The Storm Prediction Center had posted a moderate risk for severe weather in portions of Kansas, Oklahoma and Missouri later on Sunday.
“The overall environment appears quite favorable for tornadoes,” the SPC outlook stated.
Both tornadoes were traveling about 30 miles per hour.
The weather service was adamant about taking emergency precautions.
“You could be killed if not underground or in a tornado shelter. Complete destruction of neighborhoods, businesses and vehicles will occur. Flying debris will be deadly to people and animals,” the weather service said in its Kansas advisory.
“Overall, the threat is similar for the region: strong supercells that will have the capability to produce hail baseball-size or larger, strong wind gusts and tornadoes,” CNN meteorologist Melissa Le Fevre said earlier Sunday. “It will ultimately depends on how warm the region gets today.”
Sunday’s temperatures in Kansas were expected to be 5 to 10 degrees above normal, making conditions perfect for dangerous storm and tornado situations.
Tornadoes frequently develop from a class of storms called “super-cells”. Supercells contain mesocyclones, an area of organized rotation a few miles up in the atmosphere, usually from one to six miles across. With them, tornadoes bring very heavy rain, frequent lightning, strong wind gusts, and hail are common in such storms.
They form when certain conditions are present. As the mesocyclone lowers below the cloud base, it begins to take in cool, moist air from the downdraft region of the storm. This convergence of warm air in the updraft, and this cool air, causes a rotating wall cloud to form.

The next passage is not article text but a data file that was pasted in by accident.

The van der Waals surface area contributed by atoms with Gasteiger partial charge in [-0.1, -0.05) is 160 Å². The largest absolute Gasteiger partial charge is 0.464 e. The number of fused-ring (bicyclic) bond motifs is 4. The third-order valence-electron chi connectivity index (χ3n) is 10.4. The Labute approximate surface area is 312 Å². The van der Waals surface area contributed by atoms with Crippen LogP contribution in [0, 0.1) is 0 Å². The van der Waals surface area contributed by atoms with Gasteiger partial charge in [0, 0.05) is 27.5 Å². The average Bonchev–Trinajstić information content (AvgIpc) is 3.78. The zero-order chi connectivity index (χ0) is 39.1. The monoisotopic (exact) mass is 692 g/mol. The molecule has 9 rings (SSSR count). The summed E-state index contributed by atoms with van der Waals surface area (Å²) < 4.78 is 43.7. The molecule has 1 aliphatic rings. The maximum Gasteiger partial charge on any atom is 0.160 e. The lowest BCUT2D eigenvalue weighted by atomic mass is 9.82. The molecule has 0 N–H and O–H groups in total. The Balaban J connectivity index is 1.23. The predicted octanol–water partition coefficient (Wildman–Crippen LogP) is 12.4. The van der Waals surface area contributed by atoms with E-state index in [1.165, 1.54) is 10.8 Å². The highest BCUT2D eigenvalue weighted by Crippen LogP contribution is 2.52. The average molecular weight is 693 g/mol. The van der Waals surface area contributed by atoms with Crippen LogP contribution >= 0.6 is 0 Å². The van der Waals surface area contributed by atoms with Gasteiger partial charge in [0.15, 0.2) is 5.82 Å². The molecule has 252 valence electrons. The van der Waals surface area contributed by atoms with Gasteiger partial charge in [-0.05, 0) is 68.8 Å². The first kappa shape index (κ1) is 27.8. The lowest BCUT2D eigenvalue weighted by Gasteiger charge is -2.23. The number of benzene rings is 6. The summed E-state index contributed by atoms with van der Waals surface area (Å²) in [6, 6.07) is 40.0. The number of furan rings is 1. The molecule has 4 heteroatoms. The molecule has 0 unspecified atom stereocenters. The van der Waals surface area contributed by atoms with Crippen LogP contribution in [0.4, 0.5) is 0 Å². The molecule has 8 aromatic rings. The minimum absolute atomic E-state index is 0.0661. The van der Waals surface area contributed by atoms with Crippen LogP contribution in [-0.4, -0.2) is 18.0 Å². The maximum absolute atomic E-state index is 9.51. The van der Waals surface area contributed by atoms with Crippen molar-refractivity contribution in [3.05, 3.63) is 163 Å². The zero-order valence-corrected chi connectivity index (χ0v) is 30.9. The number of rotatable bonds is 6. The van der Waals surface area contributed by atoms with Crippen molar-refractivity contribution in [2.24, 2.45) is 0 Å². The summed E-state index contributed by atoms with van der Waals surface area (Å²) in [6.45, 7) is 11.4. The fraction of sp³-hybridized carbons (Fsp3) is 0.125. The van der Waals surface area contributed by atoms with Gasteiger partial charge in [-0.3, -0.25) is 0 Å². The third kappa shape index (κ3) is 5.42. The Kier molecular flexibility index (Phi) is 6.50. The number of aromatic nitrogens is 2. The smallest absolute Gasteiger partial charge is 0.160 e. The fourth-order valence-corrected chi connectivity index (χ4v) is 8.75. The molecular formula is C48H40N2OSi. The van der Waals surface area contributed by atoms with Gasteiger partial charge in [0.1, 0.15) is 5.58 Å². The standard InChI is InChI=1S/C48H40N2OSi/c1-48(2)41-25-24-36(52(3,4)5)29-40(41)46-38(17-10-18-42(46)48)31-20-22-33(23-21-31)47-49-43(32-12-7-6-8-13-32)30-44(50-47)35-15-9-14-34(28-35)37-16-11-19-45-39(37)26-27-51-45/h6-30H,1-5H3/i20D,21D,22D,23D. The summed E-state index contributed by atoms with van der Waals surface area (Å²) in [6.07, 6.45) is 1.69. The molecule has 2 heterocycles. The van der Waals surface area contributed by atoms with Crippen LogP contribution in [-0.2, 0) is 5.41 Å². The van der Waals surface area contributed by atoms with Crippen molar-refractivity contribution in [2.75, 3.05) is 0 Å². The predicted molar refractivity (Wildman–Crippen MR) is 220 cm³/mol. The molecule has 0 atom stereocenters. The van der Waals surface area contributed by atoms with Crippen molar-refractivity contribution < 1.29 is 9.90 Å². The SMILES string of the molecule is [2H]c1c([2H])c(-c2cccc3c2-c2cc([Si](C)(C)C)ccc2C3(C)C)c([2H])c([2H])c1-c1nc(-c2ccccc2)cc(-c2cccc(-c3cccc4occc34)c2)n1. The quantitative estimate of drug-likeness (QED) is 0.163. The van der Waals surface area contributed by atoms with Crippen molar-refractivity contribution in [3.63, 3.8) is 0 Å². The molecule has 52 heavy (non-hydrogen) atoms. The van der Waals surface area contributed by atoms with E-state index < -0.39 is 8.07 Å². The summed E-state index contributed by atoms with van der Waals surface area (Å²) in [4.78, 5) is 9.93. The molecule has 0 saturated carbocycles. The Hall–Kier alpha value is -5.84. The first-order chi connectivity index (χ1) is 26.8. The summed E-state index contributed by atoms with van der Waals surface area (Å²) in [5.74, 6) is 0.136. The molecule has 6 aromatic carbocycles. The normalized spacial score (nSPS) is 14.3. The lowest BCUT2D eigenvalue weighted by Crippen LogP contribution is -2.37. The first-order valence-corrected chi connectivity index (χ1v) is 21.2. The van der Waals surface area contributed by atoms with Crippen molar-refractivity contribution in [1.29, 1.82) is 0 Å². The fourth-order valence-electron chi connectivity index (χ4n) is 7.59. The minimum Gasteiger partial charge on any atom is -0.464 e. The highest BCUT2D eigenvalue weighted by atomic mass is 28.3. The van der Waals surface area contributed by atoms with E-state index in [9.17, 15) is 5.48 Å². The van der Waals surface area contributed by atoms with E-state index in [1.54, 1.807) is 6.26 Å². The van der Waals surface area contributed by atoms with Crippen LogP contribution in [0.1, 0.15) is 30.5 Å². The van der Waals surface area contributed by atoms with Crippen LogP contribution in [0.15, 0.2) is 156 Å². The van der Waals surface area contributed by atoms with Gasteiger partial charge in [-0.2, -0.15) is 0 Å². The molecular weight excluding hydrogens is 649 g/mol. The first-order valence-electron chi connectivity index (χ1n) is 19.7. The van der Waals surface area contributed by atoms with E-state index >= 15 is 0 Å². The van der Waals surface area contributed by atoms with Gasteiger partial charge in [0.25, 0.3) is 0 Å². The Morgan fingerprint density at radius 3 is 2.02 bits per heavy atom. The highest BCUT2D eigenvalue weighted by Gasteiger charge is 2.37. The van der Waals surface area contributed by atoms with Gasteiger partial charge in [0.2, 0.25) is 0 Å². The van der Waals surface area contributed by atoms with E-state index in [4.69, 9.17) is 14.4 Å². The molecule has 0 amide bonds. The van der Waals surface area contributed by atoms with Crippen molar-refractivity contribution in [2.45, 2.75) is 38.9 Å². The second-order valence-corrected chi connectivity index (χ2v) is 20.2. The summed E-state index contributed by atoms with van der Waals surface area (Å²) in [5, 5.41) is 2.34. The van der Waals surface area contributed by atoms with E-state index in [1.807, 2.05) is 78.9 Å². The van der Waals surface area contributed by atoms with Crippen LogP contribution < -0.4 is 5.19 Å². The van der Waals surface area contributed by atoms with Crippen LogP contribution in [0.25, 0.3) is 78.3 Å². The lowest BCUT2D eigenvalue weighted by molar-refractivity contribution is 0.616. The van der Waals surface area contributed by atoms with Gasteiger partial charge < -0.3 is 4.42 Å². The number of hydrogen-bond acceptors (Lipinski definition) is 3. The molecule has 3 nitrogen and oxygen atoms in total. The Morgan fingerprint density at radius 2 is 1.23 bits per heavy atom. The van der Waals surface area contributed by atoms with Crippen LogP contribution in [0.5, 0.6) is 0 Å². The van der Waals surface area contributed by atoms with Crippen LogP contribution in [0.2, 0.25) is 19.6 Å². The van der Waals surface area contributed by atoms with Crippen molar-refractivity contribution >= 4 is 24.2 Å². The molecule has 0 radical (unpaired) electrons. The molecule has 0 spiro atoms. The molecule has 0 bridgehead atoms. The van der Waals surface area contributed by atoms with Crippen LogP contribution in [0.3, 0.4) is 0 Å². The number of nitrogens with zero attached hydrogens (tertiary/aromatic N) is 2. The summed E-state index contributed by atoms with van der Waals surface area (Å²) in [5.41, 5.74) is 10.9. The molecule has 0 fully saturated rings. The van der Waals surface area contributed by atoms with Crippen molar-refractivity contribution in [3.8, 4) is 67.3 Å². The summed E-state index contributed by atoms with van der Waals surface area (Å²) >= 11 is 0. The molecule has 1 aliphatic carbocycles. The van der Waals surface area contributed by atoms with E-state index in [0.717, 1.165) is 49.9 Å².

Tornadoes are often called “cyclones”. This is because of their rotation. Tornadoes normally rotate cyclonically (when viewed from above), this is counterclockwise in the northern hemisphere and clockwise in the southern.
Tornadoes occur over both land and water. However, because tornadoes over water, called “waterspouts”, are not created by super-cells, some disagree if they should receive the actual name of tornado.
The strength of tornadoes is measured by the “Enhanced Fujita Scale”. In the United States, 80% of tornadoes are EF0 and EF1. The occurrence of stronger tornadoes has been minimal in the past. Less than 1% are violent tornadoes (EF4), or higher. EFO and EF1 tornadoes can rip limbs off of trees, and roofs off of houses. An EF5 can lift a house from its foundation, and even deform skyscrapers.
The Guardian Express